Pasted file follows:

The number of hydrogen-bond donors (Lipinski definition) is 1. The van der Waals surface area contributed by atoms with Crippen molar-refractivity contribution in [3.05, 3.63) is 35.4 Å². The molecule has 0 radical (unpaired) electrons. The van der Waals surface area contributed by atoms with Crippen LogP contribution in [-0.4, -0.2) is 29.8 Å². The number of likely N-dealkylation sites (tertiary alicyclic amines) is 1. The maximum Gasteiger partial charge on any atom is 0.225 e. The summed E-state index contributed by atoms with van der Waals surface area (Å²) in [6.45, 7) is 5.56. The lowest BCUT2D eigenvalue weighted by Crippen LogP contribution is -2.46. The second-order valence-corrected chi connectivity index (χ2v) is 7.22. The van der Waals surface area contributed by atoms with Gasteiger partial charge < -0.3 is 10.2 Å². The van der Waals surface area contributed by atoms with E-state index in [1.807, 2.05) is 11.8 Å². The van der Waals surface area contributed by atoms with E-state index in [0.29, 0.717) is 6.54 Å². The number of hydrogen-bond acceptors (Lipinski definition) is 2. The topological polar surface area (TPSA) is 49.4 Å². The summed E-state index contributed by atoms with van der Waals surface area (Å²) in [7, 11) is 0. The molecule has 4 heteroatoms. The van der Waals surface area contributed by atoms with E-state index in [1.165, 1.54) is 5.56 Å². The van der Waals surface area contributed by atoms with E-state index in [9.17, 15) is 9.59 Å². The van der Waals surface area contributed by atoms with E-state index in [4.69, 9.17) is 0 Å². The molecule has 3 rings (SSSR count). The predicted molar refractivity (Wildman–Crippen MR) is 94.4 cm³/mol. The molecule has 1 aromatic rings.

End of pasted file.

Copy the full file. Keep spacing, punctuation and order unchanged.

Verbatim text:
The number of hydrogen-bond donors (Lipinski definition) is 1. The van der Waals surface area contributed by atoms with Crippen molar-refractivity contribution in [3.05, 3.63) is 35.4 Å². The molecule has 0 radical (unpaired) electrons. The van der Waals surface area contributed by atoms with Crippen LogP contribution in [-0.4, -0.2) is 29.8 Å². The number of likely N-dealkylation sites (tertiary alicyclic amines) is 1. The maximum Gasteiger partial charge on any atom is 0.225 e. The summed E-state index contributed by atoms with van der Waals surface area (Å²) in [6.45, 7) is 5.56. The lowest BCUT2D eigenvalue weighted by Crippen LogP contribution is -2.46. The second-order valence-corrected chi connectivity index (χ2v) is 7.22. The van der Waals surface area contributed by atoms with Gasteiger partial charge < -0.3 is 10.2 Å². The van der Waals surface area contributed by atoms with E-state index in [1.807, 2.05) is 11.8 Å². The van der Waals surface area contributed by atoms with E-state index in [0.29, 0.717) is 6.54 Å². The number of hydrogen-bond acceptors (Lipinski definition) is 2. The topological polar surface area (TPSA) is 49.4 Å². The summed E-state index contributed by atoms with van der Waals surface area (Å²) in [7, 11) is 0. The molecule has 4 heteroatoms. The van der Waals surface area contributed by atoms with E-state index in [1.165, 1.54) is 5.56 Å². The van der Waals surface area contributed by atoms with E-state index in [9.17, 15) is 9.59 Å². The van der Waals surface area contributed by atoms with E-state index in [4.69, 9.17) is 0 Å². The molecule has 3 rings (SSSR count). The predicted molar refractivity (Wildman–Crippen MR) is 94.4 cm³/mol. The molecule has 1 aromatic rings.